Feed your Creativity

 

Sometimes brainstorming on your own may be a more effective way of generating ideas. Writing for Harvard Business Review, Andrew O’Connell writes: “In dealing with highly complex problems, brainstorming can have a stifling effect, dangerously limiting the number of proposals that get serious consideration. You’ve probably experienced this yourself: Your glimmer of an idea quickly fades as other group members talk about their ideas.” This is particularly true for people with qualities associated with being ‘an introvert’ or internal processers. These types of people may find that their creativity thrives when they are given time to think of their own.

So, when you’re next brainstorming with your team, it could be helpful to offer the group some time to individually think about ideas, before coming together. During an idea-generating session, the process of ‘hibernation’ can create space for more ideas to form and gives current ideas the chance to breathe.

 

Treat yourself to a ‘Me’ Retreat

 

Developmental Psychologist Donald Winnicott believed what motivates humans is the need and the desire “to find his or her own self […] Be able to exist and to feel real. Feeling is more than existing; it is finding a way to exist as oneself, and to relate to objects as oneself and to have a self into which to retreat for relaxation.”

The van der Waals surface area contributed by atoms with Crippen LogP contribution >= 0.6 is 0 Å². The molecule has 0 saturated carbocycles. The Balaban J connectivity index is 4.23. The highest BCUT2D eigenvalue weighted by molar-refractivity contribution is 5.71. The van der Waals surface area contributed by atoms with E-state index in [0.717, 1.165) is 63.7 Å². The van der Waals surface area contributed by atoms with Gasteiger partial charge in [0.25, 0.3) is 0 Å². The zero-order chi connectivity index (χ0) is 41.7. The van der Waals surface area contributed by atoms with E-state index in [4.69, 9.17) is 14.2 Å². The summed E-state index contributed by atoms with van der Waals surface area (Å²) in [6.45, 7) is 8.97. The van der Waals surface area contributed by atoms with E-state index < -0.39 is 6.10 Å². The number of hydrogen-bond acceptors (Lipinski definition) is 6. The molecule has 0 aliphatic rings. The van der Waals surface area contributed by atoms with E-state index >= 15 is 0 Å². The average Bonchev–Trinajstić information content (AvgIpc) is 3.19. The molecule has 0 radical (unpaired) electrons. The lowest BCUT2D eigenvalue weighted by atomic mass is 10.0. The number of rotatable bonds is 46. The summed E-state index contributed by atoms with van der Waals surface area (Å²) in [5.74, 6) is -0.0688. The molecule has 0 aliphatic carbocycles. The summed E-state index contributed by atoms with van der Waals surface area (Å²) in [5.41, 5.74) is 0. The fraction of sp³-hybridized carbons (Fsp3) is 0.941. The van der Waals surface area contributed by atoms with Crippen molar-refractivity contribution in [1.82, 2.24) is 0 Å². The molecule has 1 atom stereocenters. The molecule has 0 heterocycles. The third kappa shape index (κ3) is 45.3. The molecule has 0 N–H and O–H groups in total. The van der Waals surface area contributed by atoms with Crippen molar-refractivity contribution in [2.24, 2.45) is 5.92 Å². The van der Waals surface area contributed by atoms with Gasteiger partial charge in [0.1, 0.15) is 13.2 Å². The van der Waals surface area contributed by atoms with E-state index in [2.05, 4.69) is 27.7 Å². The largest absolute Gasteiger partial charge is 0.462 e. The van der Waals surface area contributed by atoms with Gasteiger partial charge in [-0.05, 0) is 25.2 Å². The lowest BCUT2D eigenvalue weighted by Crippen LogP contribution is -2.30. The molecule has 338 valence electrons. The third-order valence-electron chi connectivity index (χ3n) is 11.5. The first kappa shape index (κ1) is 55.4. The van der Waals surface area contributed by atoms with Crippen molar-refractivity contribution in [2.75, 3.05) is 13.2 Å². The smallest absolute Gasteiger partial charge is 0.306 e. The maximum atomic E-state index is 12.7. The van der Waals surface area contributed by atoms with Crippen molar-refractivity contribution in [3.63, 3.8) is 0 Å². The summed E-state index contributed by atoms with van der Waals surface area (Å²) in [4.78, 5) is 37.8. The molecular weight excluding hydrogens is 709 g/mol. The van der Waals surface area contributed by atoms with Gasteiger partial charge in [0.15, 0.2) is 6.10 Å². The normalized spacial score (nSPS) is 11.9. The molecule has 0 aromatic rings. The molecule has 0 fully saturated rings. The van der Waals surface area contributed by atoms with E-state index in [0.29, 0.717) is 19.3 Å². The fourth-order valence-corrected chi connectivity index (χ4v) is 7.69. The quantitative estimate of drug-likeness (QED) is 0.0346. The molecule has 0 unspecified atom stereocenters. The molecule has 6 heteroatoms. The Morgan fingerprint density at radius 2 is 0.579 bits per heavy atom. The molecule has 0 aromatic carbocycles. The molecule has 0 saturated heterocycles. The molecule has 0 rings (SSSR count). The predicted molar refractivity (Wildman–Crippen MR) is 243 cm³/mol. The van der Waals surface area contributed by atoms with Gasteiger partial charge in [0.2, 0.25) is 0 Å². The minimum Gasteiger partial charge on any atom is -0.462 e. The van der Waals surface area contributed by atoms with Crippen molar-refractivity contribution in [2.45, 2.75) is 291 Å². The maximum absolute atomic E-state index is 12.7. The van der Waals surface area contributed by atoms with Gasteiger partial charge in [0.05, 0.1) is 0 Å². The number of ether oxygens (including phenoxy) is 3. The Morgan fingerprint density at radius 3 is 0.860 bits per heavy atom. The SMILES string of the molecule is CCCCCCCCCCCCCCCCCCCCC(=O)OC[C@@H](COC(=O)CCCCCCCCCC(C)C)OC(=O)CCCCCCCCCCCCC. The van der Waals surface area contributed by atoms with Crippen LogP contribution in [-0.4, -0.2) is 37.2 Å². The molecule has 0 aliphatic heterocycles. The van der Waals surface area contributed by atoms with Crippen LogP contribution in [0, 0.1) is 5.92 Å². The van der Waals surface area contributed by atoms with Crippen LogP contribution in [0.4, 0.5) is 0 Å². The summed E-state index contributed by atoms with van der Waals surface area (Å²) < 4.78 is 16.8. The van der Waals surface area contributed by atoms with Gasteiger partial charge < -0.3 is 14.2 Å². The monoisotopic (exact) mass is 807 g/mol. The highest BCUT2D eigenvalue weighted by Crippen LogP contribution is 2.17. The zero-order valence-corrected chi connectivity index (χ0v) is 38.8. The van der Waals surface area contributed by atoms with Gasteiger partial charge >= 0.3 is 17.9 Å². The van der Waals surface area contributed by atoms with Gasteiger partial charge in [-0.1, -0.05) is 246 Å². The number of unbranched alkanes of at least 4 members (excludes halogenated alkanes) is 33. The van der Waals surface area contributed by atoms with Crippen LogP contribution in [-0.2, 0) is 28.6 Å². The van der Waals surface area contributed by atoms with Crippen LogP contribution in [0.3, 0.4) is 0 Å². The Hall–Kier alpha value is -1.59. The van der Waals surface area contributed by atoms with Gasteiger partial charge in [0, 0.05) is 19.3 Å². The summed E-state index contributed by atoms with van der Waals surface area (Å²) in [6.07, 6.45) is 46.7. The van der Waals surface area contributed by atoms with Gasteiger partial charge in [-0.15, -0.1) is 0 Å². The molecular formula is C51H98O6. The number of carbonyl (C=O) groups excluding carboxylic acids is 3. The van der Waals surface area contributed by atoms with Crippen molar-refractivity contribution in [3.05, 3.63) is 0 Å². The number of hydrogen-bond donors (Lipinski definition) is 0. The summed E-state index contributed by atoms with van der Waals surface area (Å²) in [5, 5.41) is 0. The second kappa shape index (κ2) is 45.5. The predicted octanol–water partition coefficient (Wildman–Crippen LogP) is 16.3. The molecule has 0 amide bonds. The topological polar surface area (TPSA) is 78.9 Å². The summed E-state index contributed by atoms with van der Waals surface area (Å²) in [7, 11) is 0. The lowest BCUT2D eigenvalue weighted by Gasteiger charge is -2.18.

Hibernation doesn’t necessarily have to be passive or inactive. It could involve a creative activity, like painting or playing the guitar. Nourishment comes in lots of forms and so your ‘me’ retreat could involve a return to some of those nourishing activities that help you to ‘find yourself.’ If you’re anything like me then you’ll have a pile of books you’ve never had the time to read. There is actually for this in Japanese: “Tsundoku’ which is acquiring reading materials but letting them pile up. I obviously bought these books with the intention of feeding my mind, but somehow never found the time to follow through. Hibernation gives us the opportunity to get to know ourselves better by returning to those creative pursuits we know will nourish us but haven’t been able to commit to. Yet.

 

Happy Hibernating (and ‘Tribe-enating!’)